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Alexandru I. Petrisor, Alan W. Decho. Using geographical information techniques to quantify the spatial structure of endolithic boring processes within sediment grains of marine stromatolites. Journal of Microbiological Methods, 56(2), pp. 173-180, 2004.

Abstract: Marine stromatolites are generated through the interactions of environmental parameters and specific microbial processes. The activities of endolithic bacteria, that bore canals through calcium carbonate (CaCO3) sand grains (ooids) and reprecipitate the CaCO3 as a single layer (i.e. micritic laminae) are especially important in the longer term stability of the stromatolite macrostructure. Image analysis and classification approaches have been used previously, but only seldom as a quantitative microscopic tool. Here, we develop a new approach that enables the quantification of microscale (i.e. micrometers to millimeters) spatial structure within marine stromatolites. To demonstrate our approach, images were acquired from two different layers of a stromatolite: "orange layers", where microboring of canals within ooids was relatively abundant, and "white layers" where microboring was greatly reduced or lacking. Images were then transformed into spatial maps. Computation of canal and ooid grain areas within each image was conducted and statistically compared between replicate samples from the two stromatolite layers. This allowed quantification of the areas of ooid grains that were microbored. Based on our results, we suggest that our method could be widely applicable to sedimentary environments, and other areas of fundamental research.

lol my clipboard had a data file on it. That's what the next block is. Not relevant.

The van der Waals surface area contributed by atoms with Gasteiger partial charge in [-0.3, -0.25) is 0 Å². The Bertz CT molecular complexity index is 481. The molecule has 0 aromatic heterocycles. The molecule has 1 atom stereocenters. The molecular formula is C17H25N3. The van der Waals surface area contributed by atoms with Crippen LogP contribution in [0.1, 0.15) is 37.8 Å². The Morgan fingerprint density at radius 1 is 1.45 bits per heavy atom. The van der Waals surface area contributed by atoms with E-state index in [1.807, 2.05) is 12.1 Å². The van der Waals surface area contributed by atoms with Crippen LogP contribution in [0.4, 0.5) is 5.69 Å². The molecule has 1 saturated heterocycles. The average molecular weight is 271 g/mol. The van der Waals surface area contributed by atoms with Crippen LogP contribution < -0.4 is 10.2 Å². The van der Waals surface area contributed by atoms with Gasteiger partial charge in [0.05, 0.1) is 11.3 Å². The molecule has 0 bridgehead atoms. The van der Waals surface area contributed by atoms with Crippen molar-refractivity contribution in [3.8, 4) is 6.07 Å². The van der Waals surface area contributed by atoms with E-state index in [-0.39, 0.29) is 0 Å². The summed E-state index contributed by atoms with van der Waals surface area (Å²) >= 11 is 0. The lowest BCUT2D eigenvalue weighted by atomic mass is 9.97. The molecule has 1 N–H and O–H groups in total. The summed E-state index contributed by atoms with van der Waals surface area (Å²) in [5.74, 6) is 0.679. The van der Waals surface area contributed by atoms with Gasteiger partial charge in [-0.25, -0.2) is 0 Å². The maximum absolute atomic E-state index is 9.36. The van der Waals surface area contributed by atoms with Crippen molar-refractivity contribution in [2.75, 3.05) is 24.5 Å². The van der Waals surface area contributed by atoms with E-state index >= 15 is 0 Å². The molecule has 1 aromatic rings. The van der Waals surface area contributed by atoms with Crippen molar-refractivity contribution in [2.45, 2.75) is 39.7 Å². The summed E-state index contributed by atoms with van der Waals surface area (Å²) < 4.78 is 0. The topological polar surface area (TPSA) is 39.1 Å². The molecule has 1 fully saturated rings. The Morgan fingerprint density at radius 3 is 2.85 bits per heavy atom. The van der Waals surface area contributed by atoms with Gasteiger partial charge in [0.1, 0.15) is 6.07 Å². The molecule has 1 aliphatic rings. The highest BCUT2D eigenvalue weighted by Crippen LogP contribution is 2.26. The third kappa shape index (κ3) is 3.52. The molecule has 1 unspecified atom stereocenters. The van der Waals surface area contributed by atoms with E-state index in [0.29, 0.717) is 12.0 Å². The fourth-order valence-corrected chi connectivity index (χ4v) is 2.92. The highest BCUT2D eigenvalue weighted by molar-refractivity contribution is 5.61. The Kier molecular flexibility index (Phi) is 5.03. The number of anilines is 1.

Keywords: GIS; Confocal; Biofilms; Image analysis; Carbonate; Bacteria


Posted by Alexandru-Ionut Petrisor


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